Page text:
Is your food safe? Europol cracks down on crime networks repackaging expired meat and selling rotten tuna

Source: Europol
By Dénes Albert
2 Min Read

In an operation spanning 26 countries across the continent, Europol police units seized 26,800 tons of illicit food products and 15 million liters of alcoholic beverages, Europol reported on Thursday.

The raids conducted between December 2021 and May 2022 also resulted in the arrest of 80 people, and more than 175 criminal cases were opened.

“From rotten tuna to fake vodka with methyl alcohol and counterfeit vitamins, illegal food and beverages are a serious threat to EU citizens, who are often unaware that they are consuming poisonous products,” Europol wrote in a press release.

“To detect criminal activities, the national authorities conducted checks in customs areas, in physical and online marketplaces, and across the food supply chain. Operational actions focused on seafood fraud and conducted targeted actions on alcohol and wine,” the law enforcement agency added.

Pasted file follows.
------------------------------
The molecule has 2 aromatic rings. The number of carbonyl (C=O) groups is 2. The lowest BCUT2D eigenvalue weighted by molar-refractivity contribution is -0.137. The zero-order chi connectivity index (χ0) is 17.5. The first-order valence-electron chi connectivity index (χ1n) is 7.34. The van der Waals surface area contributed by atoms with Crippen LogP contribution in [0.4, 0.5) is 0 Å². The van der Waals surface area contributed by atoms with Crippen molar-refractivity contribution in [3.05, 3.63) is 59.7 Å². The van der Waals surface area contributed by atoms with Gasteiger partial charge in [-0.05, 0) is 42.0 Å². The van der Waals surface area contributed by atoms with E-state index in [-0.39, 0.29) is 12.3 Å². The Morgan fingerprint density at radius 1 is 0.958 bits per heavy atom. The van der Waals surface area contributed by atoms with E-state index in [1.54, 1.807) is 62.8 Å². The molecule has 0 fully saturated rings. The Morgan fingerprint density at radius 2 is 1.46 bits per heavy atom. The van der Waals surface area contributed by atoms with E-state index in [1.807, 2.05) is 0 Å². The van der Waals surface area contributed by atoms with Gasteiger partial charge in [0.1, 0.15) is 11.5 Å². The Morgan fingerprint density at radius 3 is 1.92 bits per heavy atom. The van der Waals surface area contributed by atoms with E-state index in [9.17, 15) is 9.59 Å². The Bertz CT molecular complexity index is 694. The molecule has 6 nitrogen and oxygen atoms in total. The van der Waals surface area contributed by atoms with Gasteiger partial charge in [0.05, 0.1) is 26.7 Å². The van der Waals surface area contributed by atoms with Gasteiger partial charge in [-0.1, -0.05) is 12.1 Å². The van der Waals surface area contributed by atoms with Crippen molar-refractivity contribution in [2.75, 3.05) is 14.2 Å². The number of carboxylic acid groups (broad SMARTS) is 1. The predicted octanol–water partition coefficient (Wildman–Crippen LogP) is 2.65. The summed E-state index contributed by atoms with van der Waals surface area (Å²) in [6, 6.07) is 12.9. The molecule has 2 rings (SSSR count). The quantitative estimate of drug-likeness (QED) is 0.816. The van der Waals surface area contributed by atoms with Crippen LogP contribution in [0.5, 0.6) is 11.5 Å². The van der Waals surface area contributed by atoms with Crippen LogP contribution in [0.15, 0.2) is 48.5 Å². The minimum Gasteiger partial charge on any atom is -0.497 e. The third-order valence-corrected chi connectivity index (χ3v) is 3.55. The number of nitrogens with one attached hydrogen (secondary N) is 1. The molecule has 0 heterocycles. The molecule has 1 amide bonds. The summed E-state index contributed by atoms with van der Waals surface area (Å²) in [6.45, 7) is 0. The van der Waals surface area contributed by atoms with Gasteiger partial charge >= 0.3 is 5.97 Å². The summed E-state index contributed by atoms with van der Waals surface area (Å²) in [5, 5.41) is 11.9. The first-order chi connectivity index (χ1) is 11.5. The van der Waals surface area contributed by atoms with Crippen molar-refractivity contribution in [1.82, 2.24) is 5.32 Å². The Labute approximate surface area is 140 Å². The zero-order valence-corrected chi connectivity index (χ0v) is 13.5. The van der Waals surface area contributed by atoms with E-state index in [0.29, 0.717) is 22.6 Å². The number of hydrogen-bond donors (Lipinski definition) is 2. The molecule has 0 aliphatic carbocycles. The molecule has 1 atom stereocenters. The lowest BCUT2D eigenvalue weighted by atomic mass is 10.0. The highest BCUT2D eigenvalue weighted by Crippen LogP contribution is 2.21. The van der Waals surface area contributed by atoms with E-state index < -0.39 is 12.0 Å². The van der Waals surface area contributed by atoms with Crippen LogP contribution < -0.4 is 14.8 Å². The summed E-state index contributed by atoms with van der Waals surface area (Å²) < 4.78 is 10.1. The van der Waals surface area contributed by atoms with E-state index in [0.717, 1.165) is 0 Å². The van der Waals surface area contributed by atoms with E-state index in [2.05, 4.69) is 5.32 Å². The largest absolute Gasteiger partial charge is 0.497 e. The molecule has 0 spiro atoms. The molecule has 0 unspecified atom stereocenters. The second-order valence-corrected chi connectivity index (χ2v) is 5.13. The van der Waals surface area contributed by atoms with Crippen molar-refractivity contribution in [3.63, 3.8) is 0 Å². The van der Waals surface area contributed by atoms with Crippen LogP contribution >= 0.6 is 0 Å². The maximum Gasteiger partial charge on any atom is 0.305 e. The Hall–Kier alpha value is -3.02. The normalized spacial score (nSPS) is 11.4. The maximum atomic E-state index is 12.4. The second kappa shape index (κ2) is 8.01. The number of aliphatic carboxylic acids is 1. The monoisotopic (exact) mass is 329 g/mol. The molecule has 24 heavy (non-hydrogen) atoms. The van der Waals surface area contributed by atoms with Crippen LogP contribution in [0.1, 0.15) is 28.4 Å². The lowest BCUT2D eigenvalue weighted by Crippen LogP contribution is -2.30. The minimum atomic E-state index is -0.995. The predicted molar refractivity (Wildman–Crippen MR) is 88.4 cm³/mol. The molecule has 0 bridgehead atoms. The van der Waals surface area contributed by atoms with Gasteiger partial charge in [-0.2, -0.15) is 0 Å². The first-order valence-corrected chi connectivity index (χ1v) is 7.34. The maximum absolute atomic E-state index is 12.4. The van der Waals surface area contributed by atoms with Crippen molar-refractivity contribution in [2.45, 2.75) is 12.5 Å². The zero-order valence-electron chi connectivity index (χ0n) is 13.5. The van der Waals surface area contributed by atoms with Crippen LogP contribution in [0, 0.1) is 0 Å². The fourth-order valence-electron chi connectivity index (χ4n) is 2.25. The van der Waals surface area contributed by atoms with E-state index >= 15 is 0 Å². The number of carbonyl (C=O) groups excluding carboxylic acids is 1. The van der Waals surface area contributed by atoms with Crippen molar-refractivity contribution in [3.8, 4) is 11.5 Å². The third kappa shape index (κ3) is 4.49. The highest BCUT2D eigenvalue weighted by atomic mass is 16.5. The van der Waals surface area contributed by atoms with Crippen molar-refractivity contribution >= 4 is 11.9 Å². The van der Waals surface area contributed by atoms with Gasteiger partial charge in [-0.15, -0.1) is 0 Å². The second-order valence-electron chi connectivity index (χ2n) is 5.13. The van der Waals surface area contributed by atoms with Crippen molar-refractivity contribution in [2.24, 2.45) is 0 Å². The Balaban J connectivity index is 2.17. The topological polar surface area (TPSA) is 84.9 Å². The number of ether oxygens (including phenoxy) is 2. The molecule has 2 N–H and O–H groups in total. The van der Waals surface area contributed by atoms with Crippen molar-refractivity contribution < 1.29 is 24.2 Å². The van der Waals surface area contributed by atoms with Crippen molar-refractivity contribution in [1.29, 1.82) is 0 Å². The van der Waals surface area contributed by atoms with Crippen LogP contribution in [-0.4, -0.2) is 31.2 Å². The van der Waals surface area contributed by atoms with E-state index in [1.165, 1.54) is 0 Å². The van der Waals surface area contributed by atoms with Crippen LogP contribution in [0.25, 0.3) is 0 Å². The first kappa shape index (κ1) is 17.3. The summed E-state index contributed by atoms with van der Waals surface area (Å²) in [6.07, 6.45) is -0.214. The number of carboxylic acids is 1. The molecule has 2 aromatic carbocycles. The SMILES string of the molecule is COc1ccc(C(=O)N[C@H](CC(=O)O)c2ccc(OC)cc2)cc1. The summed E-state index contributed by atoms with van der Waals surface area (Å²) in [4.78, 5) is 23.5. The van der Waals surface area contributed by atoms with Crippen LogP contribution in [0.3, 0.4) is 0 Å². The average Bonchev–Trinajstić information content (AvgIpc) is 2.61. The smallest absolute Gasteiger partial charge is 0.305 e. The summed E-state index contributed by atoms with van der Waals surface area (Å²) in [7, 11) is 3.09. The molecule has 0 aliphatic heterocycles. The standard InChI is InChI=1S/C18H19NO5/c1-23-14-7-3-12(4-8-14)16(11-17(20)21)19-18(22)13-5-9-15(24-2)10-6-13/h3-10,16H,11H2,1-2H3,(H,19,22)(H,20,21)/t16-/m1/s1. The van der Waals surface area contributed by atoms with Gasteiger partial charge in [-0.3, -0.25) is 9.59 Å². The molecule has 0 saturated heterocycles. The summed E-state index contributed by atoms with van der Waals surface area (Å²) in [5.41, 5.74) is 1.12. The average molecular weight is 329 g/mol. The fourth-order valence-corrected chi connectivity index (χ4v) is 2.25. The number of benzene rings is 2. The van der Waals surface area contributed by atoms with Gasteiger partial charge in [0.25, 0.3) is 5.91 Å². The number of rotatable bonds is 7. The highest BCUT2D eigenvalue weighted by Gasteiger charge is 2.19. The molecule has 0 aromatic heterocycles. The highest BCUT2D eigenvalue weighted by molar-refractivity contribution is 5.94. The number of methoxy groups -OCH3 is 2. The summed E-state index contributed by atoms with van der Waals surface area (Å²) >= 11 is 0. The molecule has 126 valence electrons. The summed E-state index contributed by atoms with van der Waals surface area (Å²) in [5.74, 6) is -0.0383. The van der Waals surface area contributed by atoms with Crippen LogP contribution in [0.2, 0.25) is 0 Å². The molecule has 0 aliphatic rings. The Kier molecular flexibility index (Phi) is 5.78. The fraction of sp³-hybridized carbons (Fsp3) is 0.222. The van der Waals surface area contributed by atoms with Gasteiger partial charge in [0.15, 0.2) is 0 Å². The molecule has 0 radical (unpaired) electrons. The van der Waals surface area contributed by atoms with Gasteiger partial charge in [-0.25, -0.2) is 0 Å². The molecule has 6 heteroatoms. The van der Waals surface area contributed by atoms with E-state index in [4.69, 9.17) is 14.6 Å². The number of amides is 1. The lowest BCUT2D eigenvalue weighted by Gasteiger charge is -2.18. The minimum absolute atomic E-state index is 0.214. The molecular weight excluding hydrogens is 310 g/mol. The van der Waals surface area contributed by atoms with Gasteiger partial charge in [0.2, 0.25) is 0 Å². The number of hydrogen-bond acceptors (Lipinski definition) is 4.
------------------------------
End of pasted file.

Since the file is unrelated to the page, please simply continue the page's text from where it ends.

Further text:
In one case, Italian police shut down a winery that was producing altered wine; they were adding sugar and water to cheap wines and putting expensive labels on the bottles to trick consumers. In that raid, police seized the winery, along with 1 million liters of wine. In addition, 11 cars were seized from the alleged crooks.

In another raid in Spain, police discovered a criminal network selling chemically altered gardenia as the significantly more expensive saffron. During that raid, police arrested 11 people and seized 10,000 tons of gardenia extract. If the gardenia had been sold on the market as saffron, police estimate it would have been worth €750,000.

In Portugal, the national food and safety authority, Autoridade de Segurança Alimentar e Económica, raided an illegal slaughterhouse and confiscated 60 piglet carcasses. As the meat produced there could not be traced back to its origin, Europol ihndicartes that “it did not meet the minimum requirements and was deemed unfit for consumption.”

The Portuguese authority also seized meat with expired consumption dates and repackaged as fresh.

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